Best Practices


Designing an OTA DFU process can be a lengthy process, and rightfully so. OTA DFU is a risky operation that can break a device’s functionality or make a device vulnerable to security holes. In order to reduce these risks, best practices need to be followed.

Here are some of the best practices to follow when designing your system’s OTA DFU process:

  1. Digital Signing: digital signatures ensure the authenticity of the image and integrity of the data in the image. Without a signature, there’s no way to verify that the image came from an authentic source, and it could’ve come from a malicious third-party. A digital signature also ensures that the data within the image has not been modified (preserving integrity) and is intact/complete as it was generated at the source/author.

  2. Encryption: encrypting the image ensures the confidentiality of the data. This makes that no unauthorized parties are able to peek at the contents of the image and make sense of it. Only the end-device should be able to decrypt the image. This is especially true for wireless over-the-air updates since the data will be susceptible to third parties sniffing the communications channel used to transfer the image. Security measures also have to be in place to protect any decrypted version of the image that’s stored locally on the end-device.

  3. Communications channel protection: in addition to taking the necessary security measures to protect the DFU image itself (at the source and destination), measures need to be taken to secure the communications channel over which the DFU image is transferred. Depending on the communication technology used, there are different configurations and implementations that would make sure the communications channel is secure. Examples include utilizing Bluetooth LE Secure Connections (which requires version 4.2 or later), TLS, etc.
    Keep in mind that communications channels are not always wireless and may involve intra-system transfers such as from an SoC to external flash. This could pose a security threat if a malicious party gets physical access to the end-device.

  4. Versioning: one of the security measures that need to be put in place is to make sure that a DFU update cannot be performed with an older version of the firmware. In order to achieve this, a versioning system must be put in place allowing only newer versions to be installed.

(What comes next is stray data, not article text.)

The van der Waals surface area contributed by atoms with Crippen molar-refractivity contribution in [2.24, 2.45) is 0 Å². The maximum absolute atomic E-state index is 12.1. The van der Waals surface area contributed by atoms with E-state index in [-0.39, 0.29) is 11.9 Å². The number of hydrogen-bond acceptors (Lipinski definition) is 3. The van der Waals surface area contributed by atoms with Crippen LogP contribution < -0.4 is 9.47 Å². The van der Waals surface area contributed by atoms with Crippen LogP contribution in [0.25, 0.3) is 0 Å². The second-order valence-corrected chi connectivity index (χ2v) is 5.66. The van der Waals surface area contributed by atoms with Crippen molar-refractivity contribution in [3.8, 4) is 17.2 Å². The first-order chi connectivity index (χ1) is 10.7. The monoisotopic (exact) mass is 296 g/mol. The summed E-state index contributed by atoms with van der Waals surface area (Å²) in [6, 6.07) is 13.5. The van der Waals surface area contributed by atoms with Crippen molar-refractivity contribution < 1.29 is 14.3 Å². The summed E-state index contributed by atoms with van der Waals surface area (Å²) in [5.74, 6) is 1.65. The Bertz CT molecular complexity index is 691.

5. Recoverability: a process needs to be put in place to recover from failures in different stages of the DFU process. This includes handling scenarios such as loss of power, data corruption, manipulated DFU image, etc, and being able to roll back the firmware to the original image.

  6. Logging and status reporting: It’s good practice to log operations and their statuses during DFU processes over the lifetime of a product. These logs could be reported to other devices within the system (such as a gateway, cloud server, etc.) for remote monitoring purposes. They could be useful for debugging purposes or for a better understanding of the causes of failures that may have occurred during a DFU.

  7. Timely updates: ensuring timely updates can be critical for certain systems or in specific scenarios such as when a security vulnerability has been discovered. In this case, the manufacturer would want to make sure all devices in the field are updated as soon as possible.

  8. Minimize downtime: depending on the application, some system functionality may be critical and need to be available even during a DFU operation.

  9. User awareness: It is good practice to make the user aware of an available update. This helps to make sure the user performs the update in close-to-optimal circumstances (e.g. connected to power, sufficient battery levels, minimal disruptions to functionality and usability of the end-device, etc.). It could also help to accelerate initiating the update process in cases where the update addresses vulnerabilities or software bugs (user is more incentivized to perform/allow the update if they’re aware of issues that will be fixed by the update).

  10. Utilize a hardware-accelerated cryptoprocessor to speed up cryptographic operations (e.g. in time-critical applications, memory-constrained applications).

  11. Integrate a secure cryptoprocessor into your system when feasible (e.g. in safety-critical applications, time-critical applications, memory-constrained applications).

In the next module, we’ll take a look at implementing OTA DFU for the Nordic nRF52 chipsets.